No list of the best views in Cornwall would be complete without Lands End, where the country – and the nation – come to a watery end. Here, gnarly granite cliffs plunge into the thundering sea at the westernmost point of mainland England. Out to sea, expansive views stretch towards Longships Lighthouse and the Isles of Scilly.

Sunset at Land's End, Cornwall
Ian Woolcock/Shutterstock Sunset at Land’s End in Cornwall

Naturally, the immediate area has plenty of tourist trappings but if you hike along the coast path in either direction, even for just a few minutes, you’ll see that Land’s End remains as wild, stunning and Instagrammable as anywhere in Cornwall.

* There are over 455k #landsend posts on Instagram but this also covers Land’s End in San Franciso and a clothing brand.

7. Tintagel Castle

#tintagelcastle: 54k posts on Instagram
Where to stay: Hendra Mowhay, Tintagel

Tintagel Castle straddles the mainland and a jagged headland that projects into the Cornish Sea, making for one of the best views in Cornwall. Said to be the birthplace of King Arthur, Tintagel’s epic clifftop castle was occupied from Roman times until the Middle Ages.

Tintagel offers one of the best sea views in England
Rolf E. Staerk/Shutterstock Tintagel has one of the best views in Cornwall

There are several Instagrammable spots including the sweeping coastal cliffs framed by an ancient doorway, the brooding figure of Gallos – a life-sized bronze sculpture inspired by the legend of King Arthur – and the achingly atmospheric sea cave in the coastal cliffs beneath the castle. According to legend, it was here that Merlin, the wizard of Arthurian legend once lived.

8. Porthcurno Beach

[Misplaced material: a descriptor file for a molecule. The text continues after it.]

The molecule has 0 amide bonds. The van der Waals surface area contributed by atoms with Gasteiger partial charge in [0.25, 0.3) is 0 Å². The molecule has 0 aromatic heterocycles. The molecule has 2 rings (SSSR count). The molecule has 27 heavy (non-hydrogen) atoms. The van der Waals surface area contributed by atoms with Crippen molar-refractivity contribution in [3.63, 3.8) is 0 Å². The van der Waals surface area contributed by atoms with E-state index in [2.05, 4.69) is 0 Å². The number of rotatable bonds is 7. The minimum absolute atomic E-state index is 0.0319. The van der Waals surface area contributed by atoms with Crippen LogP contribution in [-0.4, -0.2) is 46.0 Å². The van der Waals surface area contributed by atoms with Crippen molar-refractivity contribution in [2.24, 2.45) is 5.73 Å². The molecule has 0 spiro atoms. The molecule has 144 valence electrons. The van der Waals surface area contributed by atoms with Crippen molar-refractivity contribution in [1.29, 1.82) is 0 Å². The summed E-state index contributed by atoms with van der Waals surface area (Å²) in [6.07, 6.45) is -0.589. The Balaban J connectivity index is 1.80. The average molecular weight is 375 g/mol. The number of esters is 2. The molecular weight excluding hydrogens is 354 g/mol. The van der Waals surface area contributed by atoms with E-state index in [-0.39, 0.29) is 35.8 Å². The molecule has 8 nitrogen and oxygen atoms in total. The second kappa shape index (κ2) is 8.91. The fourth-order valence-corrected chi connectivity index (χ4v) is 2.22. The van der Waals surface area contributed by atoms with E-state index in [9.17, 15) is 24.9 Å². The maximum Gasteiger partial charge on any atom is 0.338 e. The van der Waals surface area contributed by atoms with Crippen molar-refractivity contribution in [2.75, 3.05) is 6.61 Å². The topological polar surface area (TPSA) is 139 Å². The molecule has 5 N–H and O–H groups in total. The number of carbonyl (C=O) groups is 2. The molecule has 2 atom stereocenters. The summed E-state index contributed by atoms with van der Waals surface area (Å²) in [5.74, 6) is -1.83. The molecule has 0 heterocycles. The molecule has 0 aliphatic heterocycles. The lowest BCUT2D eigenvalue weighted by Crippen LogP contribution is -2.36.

#porthcurnobeach: 15k posts
Where to stay:
Ocean View 2, Porthcurno

Cornwall has a wealth of pretty beaches, so it’s hard to say which is the finest. Just below the Minack Theatre is Porthcurno, widely regarded as the frontrunner for the title of Cornwall’s best beach. It’s also one of the most popular so catch it early in the morning for the ultimate shot.

Porthcurno beach with waves crashing in the background - where to stay in cornwall
Ian Woolcock/Shutterstock The golden sands of Porthcurno

Porthcurno has Caribbean-esque fine white sand, sparkling translucent waters and a ring of rugged cliffs that shelter it from the elements. Unsurprisingly, the striking strand is consistently named among the best beaches in the UK.

9. Lizard Point

#lizardpoint: 38k posts
Where to stay:
Rose Cottage, Ruan Minor, The Lizard

The Lizard Peninsula is the southernmost tip of mainland Britain and the coast is accordingly rugged, hewn by the wild Atlantic Ocean. Clifftop walks abound, suitable for all abilities and boasting spectacularly Instagrammable vistas.

Looking across Lizard Point and Polpeor Cove
Ian Woolcock/Shutterstock Lizard Point and Polpeor Cove